Janela, who so far has wrestled primarily for East Coast outfits like Combat Zone Wrestling and Beyond Wrestling, belongs to the largest demographic cohort in U.S. history, the Millennials, born between about 1982 and about 2000. The previous largest generation, the Baby Boomers, came of age at a time of wealth and promise unprecedented in human history; as a result, they had no use for nostalgia, at least early on, straining to break the tape on the finish line of history, reaching toward the future of even more wealth and greater promise.

The Millennials, by contrast, inherit a world of shrinking horizons and uncertain prospects. Economic precarity, in the form of debt, benefit-free contract work, unpaid internships, and zero prospect of comfortable retirement, is their fate. Consequently, they are full of nostalgic yearning, as any spin through the 1990s tag on Tumblr, or any given Buzzfeed listicle, will attest.

Janela is the Millennial-as-wrestler: he lives with his mother and drives for Uber on the side, because he doesn’t make nearly enough from wrestling to support himself, despite the astonishingly dangerous stunts he routinely performs. And his vision of wrestling – one of the most compelling visions of anyone currently in the industry – is one characterized by nostalgia: for the campy spectacle of the pre-Attitude Era, mixed with the blood-soaked brutality of the ECW-influenced hardcore style that flourished in the late 1990s and early 2000s.

But nothing from the past can be transferred whole to the present: to render history “as it really was” is not the point, Walter Benjamin wrote. The point is to seize a moment of the past that can serve the present, which is in a perpetual state of emergency.

For Janela, this is accomplished by viewing the past through a cracked lens composed of the ironic detachment which is another aspect of the Internet’s default psychology. He does not yearn, in the manner of Baby Boomer wrestling nostalgists like Jim Cornette, for a return of the past, whole and unsullied: Janela, as a Millennial, instinctively knows the promises it makes are empty in wrestling just as they are elsewhere in American life. And so his methodology is to reach into the past and pull out an isolated image, a la Benjamin, and bring it into the present, covered in a glaze that’s equal parts comedy and horror. Janela’s reverence for the past is inseparable from his understanding that it was often absurd, and his horror that it continues to work beneath the surface of contemporary life, mutating grotesque travesties rather than fulfilling its Utopian claims.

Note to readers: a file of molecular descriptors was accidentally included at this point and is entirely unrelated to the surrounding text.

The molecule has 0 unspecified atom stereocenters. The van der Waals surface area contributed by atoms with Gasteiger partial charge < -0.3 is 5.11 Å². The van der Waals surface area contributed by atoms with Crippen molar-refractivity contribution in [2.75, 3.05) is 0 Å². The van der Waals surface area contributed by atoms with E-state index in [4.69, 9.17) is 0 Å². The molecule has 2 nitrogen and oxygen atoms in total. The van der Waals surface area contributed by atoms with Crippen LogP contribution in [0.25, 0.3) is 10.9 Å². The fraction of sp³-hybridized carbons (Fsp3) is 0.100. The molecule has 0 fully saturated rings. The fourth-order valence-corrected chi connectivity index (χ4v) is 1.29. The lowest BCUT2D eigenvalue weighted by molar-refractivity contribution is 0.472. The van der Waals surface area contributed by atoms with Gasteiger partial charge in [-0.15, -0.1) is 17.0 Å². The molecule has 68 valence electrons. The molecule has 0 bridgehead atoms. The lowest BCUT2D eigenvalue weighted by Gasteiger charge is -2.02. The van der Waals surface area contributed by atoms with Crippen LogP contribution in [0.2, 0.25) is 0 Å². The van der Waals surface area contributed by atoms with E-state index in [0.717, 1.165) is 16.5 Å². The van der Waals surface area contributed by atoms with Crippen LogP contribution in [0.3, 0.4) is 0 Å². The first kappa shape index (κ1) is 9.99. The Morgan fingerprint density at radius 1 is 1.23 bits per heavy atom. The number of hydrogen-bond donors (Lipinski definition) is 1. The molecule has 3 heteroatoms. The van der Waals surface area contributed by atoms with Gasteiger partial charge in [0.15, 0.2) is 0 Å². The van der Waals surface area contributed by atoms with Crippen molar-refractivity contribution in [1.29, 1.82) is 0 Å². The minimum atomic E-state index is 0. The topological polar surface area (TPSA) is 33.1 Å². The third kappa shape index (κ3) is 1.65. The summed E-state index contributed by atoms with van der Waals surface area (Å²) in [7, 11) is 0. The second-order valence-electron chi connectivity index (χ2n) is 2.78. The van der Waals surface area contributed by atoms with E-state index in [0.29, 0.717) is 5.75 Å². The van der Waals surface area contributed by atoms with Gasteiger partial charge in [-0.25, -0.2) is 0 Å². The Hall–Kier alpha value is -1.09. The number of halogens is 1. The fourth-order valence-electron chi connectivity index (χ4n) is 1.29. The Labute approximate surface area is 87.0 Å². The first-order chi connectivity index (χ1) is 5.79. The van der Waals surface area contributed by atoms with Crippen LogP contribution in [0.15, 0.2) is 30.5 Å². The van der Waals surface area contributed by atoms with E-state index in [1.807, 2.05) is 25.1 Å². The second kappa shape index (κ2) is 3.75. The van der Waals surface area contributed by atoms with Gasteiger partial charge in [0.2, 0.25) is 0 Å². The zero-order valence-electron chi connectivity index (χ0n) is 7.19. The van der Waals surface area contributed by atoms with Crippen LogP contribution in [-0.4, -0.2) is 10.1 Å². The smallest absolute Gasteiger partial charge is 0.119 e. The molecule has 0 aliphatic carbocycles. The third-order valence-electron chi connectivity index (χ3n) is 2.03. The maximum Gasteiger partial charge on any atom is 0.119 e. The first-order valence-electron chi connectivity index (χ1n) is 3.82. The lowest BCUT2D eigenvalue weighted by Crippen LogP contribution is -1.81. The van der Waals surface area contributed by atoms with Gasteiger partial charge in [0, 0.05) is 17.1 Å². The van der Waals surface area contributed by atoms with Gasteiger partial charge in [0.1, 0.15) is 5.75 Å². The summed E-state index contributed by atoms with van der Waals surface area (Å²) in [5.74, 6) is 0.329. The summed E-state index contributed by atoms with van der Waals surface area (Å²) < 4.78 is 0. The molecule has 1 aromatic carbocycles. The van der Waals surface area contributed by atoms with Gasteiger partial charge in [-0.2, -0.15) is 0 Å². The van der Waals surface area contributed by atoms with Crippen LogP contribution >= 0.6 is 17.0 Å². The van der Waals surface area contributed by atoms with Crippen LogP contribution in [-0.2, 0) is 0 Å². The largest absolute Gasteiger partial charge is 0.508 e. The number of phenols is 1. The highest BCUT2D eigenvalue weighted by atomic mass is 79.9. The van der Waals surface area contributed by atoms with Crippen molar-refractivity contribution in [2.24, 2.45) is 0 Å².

This aspect of Janela’s work can be best glimpsed in the vignette called “VHS91016,” the remarkable documentary “Please Don’t Die,” directed by Kenny Johnson, both of which are easily available on YouTube, and in “Joey Janela’s Spring Break,” the show he booked for Game Changer Wrestling on March 31/April 1 this year, which is on FloSlam.

“VHS91016,” as its name indicates, is an exercise in subverted nostalgia, presenting itself as a grainy clip from an old videocassette, mirroring the contemporary passion among Millennials for outdated, obsolete media like audio cassettes and photocopied zines. It starts with grainy footage of a genuinely insane bump Janela and death match veteran John Zandig took off a rooftop, landing in the back of a pickup truck that was strewn with fluorescent light tubes and burning planks.

Janela, in the vignette, walks to the spot where the bump took place, and sees a body beneath a sheet. He lifts the sheet and sees himself, lying dead, and then immediately awakens in his bedroom, surrounded by wrestling memorabilia. From there, as an 80s-referencing synthpop soundtrack plays, he strolls the boardwalk in Asbury Park and locates, buried in the sand, his ring jacket, with a golden scorpion stitched on the back (a sequel, called “Six Months Later,” is even more over the top, with Janela discovering a magic lamp and releasing the genie bottled inside it, who turns out to be Scott Hall).

The whole thing functions as a perfect precis of Janela’s style: it’s at once an hilarious parody of the aesthetic of 1980s action movies and television shows, a sincere desire to locate in that aesthetic something of genuine merit, and a reminder of the spectre of physical destruction that lurks beneath Janela’s work.

Johnson’s documentary fleshes this out significantly, with animated title cards and music seemingly borrowed from old video games, the Zandig bump examined in gruesome detail, and Janela expounding on his life and philosophy, at one point even mockingly acting out a scene from the seminal 1990s wrestling documentary “Beyond the Mat.”

But it’s the GCW show from Wrestlemania week that best encapsulates Janela’s view of wrestling, of nostalgia, and of the futility of trying to live up to the demands the past places on the present.